A Salesforce Disaster Recovery Plan is a must-have procedure to ensure your business runs smoothly by continuously protecting and using your Salesforce data, apps, and infrastructure related to it. This continuity plan aims to save business operations in case of an emergency or a disruptive event and guide you to understand the concept better.
Data recovery is a crucial feature that all companies should be aware of. Disasters occur without warning, and it may be a fire, storm, cyber-attack, or even disruptions related to the COVID-19 pandemic might be considered a disaster business-wise.
Maintaining customer data protection in a disaster should be a priority for most organizations, as Customer Relationship Management (CRM) systems contain critical information. Establishing a Salesforce Disaster Recovery plan is a necessary precaution you should take.
What is a disaster recovery plan?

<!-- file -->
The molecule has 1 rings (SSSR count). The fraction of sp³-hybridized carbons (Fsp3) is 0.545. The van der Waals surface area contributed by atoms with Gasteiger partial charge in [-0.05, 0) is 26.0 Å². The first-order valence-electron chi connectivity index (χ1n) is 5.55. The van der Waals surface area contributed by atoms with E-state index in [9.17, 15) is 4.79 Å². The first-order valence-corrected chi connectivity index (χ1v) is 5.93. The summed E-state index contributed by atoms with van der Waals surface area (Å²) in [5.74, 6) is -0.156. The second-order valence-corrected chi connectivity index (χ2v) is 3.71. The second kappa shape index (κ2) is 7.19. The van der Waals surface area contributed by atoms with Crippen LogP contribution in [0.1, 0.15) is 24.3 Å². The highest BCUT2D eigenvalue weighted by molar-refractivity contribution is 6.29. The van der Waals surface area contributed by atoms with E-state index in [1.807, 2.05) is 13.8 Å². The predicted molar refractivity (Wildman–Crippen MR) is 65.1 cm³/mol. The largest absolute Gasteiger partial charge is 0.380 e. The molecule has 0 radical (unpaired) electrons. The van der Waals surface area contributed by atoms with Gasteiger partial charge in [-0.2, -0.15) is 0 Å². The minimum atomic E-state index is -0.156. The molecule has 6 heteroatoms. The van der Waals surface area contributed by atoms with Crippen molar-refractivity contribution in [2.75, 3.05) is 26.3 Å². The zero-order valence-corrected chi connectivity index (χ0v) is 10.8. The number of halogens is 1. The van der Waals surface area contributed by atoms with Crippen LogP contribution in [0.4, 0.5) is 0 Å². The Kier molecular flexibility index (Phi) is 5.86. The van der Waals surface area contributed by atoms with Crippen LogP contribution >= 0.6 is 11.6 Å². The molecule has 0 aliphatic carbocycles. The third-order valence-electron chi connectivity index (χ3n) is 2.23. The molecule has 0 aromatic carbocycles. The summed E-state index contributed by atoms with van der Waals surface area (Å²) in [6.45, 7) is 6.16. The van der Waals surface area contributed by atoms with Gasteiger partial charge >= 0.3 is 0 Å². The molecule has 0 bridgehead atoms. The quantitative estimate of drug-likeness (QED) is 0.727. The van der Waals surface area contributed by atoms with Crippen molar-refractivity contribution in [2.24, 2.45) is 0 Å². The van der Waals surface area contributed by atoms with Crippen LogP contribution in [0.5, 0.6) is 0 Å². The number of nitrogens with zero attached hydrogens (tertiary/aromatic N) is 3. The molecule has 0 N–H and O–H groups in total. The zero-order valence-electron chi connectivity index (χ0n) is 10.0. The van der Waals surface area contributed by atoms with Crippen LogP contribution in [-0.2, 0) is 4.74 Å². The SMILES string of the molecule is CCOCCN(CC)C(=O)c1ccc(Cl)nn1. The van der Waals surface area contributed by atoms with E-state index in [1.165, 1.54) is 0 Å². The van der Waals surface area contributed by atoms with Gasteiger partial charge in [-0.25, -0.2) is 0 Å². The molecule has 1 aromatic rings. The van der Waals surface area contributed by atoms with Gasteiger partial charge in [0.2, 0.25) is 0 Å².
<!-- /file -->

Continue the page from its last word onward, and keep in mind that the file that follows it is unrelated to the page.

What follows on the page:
Disaster recovery is the concept of saving your data resulting in having as little downtime as possible or no downtime, preserving data integrity, and restoring deleted data or access to data, infrastructure, and apps. In order to do that, companies need to formulate a disaster recovery plan (DRP).
A DRP aims to ensure that crucial business activities can be restored to being feasible in the shortest time while minimizing disturbance to the organization’s operations.
Why should you prepare a Salesforce Disaster Recovery Plan?
Salesforce Disaster Recovery Plan defines measures to reduce downtime, preserve data integrity, and restore access to Salesforce data, apps, and infrastructure. It contains business-saving procedures for companies to keep their business activities flowing.
During a disaster, prepared companies use recovery plan procedures to minimize their downtime, prevent data loss, and maintain the user experience at a certain level.